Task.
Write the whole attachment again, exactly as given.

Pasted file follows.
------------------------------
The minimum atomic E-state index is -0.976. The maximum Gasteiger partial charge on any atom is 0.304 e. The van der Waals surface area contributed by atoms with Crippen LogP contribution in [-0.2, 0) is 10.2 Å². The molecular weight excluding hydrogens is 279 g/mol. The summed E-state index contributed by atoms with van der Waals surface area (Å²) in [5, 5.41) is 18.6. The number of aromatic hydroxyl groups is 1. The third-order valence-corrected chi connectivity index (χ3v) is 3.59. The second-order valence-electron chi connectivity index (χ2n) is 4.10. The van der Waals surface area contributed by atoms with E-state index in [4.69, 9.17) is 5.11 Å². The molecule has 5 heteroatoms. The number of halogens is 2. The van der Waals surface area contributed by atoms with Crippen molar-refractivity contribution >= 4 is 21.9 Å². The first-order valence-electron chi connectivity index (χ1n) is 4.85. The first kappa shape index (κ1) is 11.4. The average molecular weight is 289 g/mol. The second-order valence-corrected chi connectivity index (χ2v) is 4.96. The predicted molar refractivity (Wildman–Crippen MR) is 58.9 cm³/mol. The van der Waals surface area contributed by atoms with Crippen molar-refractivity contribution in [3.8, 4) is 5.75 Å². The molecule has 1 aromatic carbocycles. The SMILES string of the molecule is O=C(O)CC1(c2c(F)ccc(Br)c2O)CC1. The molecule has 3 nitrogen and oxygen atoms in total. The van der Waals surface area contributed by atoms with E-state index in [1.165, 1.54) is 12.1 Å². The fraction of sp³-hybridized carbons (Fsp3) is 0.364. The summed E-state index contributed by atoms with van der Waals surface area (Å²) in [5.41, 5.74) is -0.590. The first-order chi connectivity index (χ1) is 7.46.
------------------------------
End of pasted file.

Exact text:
The minimum atomic E-state index is -0.976. The maximum Gasteiger partial charge on any atom is 0.304 e. The van der Waals surface area contributed by atoms with Crippen LogP contribution in [-0.2, 0) is 10.2 Å². The molecular weight excluding hydrogens is 279 g/mol. The summed E-state index contributed by atoms with van der Waals surface area (Å²) in [5, 5.41) is 18.6. The number of aromatic hydroxyl groups is 1. The third-order valence-corrected chi connectivity index (χ3v) is 3.59. The second-order valence-electron chi connectivity index (χ2n) is 4.10. The van der Waals surface area contributed by atoms with E-state index in [4.69, 9.17) is 5.11 Å². The molecule has 5 heteroatoms. The number of halogens is 2. The van der Waals surface area contributed by atoms with Crippen molar-refractivity contribution >= 4 is 21.9 Å². The first-order valence-electron chi connectivity index (χ1n) is 4.85. The first kappa shape index (κ1) is 11.4. The average molecular weight is 289 g/mol. The second-order valence-corrected chi connectivity index (χ2v) is 4.96. The predicted molar refractivity (Wildman–Crippen MR) is 58.9 cm³/mol. The van der Waals surface area contributed by atoms with Crippen molar-refractivity contribution in [3.8, 4) is 5.75 Å². The molecule has 1 aromatic carbocycles. The SMILES string of the molecule is O=C(O)CC1(c2c(F)ccc(Br)c2O)CC1. The molecule has 3 nitrogen and oxygen atoms in total. The van der Waals surface area contributed by atoms with E-state index in [1.165, 1.54) is 12.1 Å². The fraction of sp³-hybridized carbons (Fsp3) is 0.364. The summed E-state index contributed by atoms with van der Waals surface area (Å²) in [5.41, 5.74) is -0.590. The first-order chi connectivity index (χ1) is 7.46.